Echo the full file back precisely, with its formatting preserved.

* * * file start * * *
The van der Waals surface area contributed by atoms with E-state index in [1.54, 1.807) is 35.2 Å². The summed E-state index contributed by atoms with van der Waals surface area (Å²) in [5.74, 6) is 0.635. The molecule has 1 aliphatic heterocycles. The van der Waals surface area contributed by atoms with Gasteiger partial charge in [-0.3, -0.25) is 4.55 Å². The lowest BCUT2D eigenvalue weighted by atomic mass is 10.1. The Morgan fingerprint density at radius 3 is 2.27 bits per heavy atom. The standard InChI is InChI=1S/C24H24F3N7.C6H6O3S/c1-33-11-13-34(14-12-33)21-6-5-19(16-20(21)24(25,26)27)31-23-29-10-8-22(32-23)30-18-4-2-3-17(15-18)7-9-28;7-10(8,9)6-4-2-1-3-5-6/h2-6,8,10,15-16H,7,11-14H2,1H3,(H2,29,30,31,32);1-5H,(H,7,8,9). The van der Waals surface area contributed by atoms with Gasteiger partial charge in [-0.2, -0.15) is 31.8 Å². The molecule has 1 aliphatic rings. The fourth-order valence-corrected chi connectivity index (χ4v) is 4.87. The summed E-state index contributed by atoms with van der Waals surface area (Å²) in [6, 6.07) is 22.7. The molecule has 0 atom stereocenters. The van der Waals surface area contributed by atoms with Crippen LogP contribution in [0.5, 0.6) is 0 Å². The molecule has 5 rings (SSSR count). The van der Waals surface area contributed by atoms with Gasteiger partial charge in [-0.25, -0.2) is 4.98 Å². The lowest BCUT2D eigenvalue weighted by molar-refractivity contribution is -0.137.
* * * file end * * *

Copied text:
The van der Waals surface area contributed by atoms with E-state index in [1.54, 1.807) is 35.2 Å². The summed E-state index contributed by atoms with van der Waals surface area (Å²) in [5.74, 6) is 0.635. The molecule has 1 aliphatic heterocycles. The van der Waals surface area contributed by atoms with Gasteiger partial charge in [-0.3, -0.25) is 4.55 Å². The lowest BCUT2D eigenvalue weighted by atomic mass is 10.1. The Morgan fingerprint density at radius 3 is 2.27 bits per heavy atom. The standard InChI is InChI=1S/C24H24F3N7.C6H6O3S/c1-33-11-13-34(14-12-33)21-6-5-19(16-20(21)24(25,26)27)31-23-29-10-8-22(32-23)30-18-4-2-3-17(15-18)7-9-28;7-10(8,9)6-4-2-1-3-5-6/h2-6,8,10,15-16H,7,11-14H2,1H3,(H2,29,30,31,32);1-5H,(H,7,8,9). The van der Waals surface area contributed by atoms with Gasteiger partial charge in [-0.2, -0.15) is 31.8 Å². The molecule has 1 aliphatic rings. The fourth-order valence-corrected chi connectivity index (χ4v) is 4.87. The summed E-state index contributed by atoms with van der Waals surface area (Å²) in [6, 6.07) is 22.7. The molecule has 0 atom stereocenters. The van der Waals surface area contributed by atoms with Crippen LogP contribution in [0.5, 0.6) is 0 Å². The molecule has 5 rings (SSSR count). The van der Waals surface area contributed by atoms with Gasteiger partial charge in [-0.25, -0.2) is 4.98 Å². The lowest BCUT2D eigenvalue weighted by molar-refractivity contribution is -0.137.